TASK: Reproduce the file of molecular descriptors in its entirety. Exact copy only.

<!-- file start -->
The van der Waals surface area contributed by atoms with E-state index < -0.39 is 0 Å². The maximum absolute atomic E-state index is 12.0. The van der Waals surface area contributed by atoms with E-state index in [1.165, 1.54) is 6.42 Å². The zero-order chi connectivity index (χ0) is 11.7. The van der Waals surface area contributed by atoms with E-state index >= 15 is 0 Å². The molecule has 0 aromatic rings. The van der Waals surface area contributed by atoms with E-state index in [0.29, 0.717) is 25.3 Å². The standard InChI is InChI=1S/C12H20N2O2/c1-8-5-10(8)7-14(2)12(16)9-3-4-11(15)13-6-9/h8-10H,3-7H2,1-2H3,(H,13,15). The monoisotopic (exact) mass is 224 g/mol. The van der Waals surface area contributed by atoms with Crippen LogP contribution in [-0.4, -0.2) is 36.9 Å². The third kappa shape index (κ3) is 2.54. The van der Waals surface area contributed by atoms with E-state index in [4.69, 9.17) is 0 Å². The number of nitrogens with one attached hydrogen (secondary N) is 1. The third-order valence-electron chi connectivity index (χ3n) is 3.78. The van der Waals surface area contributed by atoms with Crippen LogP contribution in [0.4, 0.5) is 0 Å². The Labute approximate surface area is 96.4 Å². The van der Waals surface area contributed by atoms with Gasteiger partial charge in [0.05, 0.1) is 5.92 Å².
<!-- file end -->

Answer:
The van der Waals surface area contributed by atoms with E-state index < -0.39 is 0 Å². The maximum absolute atomic E-state index is 12.0. The van der Waals surface area contributed by atoms with E-state index in [1.165, 1.54) is 6.42 Å². The zero-order chi connectivity index (χ0) is 11.7. The van der Waals surface area contributed by atoms with E-state index >= 15 is 0 Å². The molecule has 0 aromatic rings. The van der Waals surface area contributed by atoms with E-state index in [0.29, 0.717) is 25.3 Å². The standard InChI is InChI=1S/C12H20N2O2/c1-8-5-10(8)7-14(2)12(16)9-3-4-11(15)13-6-9/h8-10H,3-7H2,1-2H3,(H,13,15). The monoisotopic (exact) mass is 224 g/mol. The van der Waals surface area contributed by atoms with Crippen LogP contribution in [-0.4, -0.2) is 36.9 Å². The third kappa shape index (κ3) is 2.54. The van der Waals surface area contributed by atoms with E-state index in [4.69, 9.17) is 0 Å². The number of nitrogens with one attached hydrogen (secondary N) is 1. The third-order valence-electron chi connectivity index (χ3n) is 3.78. The van der Waals surface area contributed by atoms with Crippen LogP contribution in [0.4, 0.5) is 0 Å². The Labute approximate surface area is 96.4 Å². The van der Waals surface area contributed by atoms with Gasteiger partial charge in [0.05, 0.1) is 5.92 Å².